1. The aggregate of the muscles, fat, and other tissues which cover the framework of bones in man and other animals; especially, the muscles.
In composition it is mainly albuminous, but contains in adition a large number of crystalline bodies, such as creatine, xanthin, hypoxanthin, carnin, etc. It is also rich in phosphate of potash.
2. Animal food, in distinction from vegetable; meat; especially, the body of beasts and birds used as food, as distinguished from fish. "With roasted flesh, or milk, and wastel bread." (Chaucer)
3. The human body, as distinguished from the soul; the corporeal person. "As if this flesh, which walls about our life, Were brass impregnable." (Shak)
4. The human eace; mankind; humanity. "All flesh had corrupted his way upon the earth." (Gen. Vi. 12)
5. Human nature: In a good sense, tenderness of feeling; gentleness. "There is no flesh in man's obdurate heart." (Cowper)
In a bad sense, tendency to transient or physical pleasure; desire for sensual gratification; carnality.
The character under the influence of animal propensities or selfish passions; the soul unmoved by spiritual influences.
6. Kindred; stock; race. "He is our brother and our flesh." (Gen. Xxxvii. 27)
7. The soft, pulpy substance of fruit; also, that part of a root, fruit, and the like, which is fit to be eaten.
Flesh is often used adjectively or self-explaining compounds; as, flesh broth or flesh-broth; flesh brush or fleshbrush; flesh tint or flesh-tint; flesh wound. After the flesh, after the manner of man; in a gross or earthly manner. "Ye judge after the flesh." An arm of flesh, human strength or aid. Flesh and blood. See Blood. Flesh broth, broth made by boiling flesh in water. Flesh fly, any insect larva of a flesh fly. See Flesh fly (above). Proud flesh. See Proud. To be one flesh, to be closely united as in marriage; to become as one person.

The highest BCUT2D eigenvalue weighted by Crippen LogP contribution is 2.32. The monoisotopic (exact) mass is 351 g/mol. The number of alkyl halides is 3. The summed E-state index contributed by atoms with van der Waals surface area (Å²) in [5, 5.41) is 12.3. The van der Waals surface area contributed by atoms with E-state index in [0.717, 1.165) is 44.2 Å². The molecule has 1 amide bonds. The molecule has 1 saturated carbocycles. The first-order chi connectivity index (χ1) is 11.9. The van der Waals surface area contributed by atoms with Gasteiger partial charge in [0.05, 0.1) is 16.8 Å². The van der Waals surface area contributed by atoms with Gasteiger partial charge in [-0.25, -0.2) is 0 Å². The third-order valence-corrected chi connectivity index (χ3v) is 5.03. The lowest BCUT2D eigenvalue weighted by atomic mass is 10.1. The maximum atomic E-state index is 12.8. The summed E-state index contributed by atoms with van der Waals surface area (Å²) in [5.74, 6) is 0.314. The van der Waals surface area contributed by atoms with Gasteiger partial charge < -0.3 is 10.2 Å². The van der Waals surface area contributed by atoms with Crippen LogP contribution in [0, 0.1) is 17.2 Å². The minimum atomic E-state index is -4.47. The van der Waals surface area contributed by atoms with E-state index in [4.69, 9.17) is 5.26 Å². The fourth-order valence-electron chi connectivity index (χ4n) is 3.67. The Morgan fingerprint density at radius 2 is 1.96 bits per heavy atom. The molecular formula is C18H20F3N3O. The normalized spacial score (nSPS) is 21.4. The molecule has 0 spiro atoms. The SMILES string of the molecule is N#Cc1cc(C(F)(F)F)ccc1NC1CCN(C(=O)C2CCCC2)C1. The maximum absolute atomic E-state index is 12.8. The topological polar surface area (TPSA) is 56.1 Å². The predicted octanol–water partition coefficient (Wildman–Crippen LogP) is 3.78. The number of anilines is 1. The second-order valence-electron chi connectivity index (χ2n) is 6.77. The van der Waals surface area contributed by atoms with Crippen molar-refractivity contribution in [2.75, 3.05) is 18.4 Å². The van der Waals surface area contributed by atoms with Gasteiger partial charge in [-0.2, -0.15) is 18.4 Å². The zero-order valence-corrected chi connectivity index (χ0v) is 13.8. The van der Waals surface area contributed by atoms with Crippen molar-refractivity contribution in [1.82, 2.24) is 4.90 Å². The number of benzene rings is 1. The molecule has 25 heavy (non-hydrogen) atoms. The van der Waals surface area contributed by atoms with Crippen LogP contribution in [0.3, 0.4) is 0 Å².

Origin: OE. Flesch, flesc, AS. Flsc; akin to OFries. Flask, D. Vleesch, OS. Flsk, OHG. Fleisc, G. Fleisch, Icel. & Dan. Flesk lard, bacon, pork, Sw. Flask.
1. To feed with flesh, as an incitement to further exertion; to initiate; from the practice of training hawks and dogs by feeding them with the first game they take, or other flesh. Hence, to use upon flesh (as a murderous weapon) so as to draw blood, especially for the first time. "Full bravely hast thou fleshed Thy maiden sword." (Shak) "The wild dog Shall flesh his tooth on every innocent." (Shak)
2. To glut; to satiate; hence, to harden, to accustom. "Fleshed in triumphs." "Old soldiers Fleshed in the spoils of Germany and France." (Beau. & Fl)
3. To remove flesh, membrance, etc, from, as from hides.
Origin: Fleshed; Fleshing.
(01 Mar 1998)